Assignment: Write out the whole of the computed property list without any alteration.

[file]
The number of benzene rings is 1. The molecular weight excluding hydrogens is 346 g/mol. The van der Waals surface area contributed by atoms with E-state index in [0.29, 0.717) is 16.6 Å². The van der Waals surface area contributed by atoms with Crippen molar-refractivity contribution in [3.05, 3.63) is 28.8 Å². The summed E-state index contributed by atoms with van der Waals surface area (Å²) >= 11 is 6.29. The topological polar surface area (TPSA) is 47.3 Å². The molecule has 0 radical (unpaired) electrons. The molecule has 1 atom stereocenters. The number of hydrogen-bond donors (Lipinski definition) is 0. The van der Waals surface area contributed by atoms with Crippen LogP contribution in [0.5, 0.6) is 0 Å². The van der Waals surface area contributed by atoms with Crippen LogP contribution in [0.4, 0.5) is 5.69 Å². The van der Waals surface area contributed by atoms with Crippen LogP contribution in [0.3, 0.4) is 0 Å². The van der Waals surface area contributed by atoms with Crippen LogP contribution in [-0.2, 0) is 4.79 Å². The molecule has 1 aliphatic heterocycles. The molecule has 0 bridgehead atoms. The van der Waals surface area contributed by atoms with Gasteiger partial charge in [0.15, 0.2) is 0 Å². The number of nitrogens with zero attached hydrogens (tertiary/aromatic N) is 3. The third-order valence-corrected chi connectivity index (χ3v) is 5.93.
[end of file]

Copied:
The number of benzene rings is 1. The molecular weight excluding hydrogens is 346 g/mol. The van der Waals surface area contributed by atoms with E-state index in [0.29, 0.717) is 16.6 Å². The van der Waals surface area contributed by atoms with Crippen molar-refractivity contribution in [3.05, 3.63) is 28.8 Å². The summed E-state index contributed by atoms with van der Waals surface area (Å²) >= 11 is 6.29. The topological polar surface area (TPSA) is 47.3 Å². The molecule has 0 radical (unpaired) electrons. The molecule has 1 atom stereocenters. The number of hydrogen-bond donors (Lipinski definition) is 0. The van der Waals surface area contributed by atoms with Crippen LogP contribution in [0.5, 0.6) is 0 Å². The van der Waals surface area contributed by atoms with Crippen LogP contribution in [0.4, 0.5) is 5.69 Å². The van der Waals surface area contributed by atoms with Crippen LogP contribution in [0.3, 0.4) is 0 Å². The van der Waals surface area contributed by atoms with Crippen LogP contribution in [-0.2, 0) is 4.79 Å². The molecule has 1 aliphatic heterocycles. The molecule has 0 bridgehead atoms. The van der Waals surface area contributed by atoms with Gasteiger partial charge in [0.15, 0.2) is 0 Å². The number of nitrogens with zero attached hydrogens (tertiary/aromatic N) is 3. The third-order valence-corrected chi connectivity index (χ3v) is 5.93.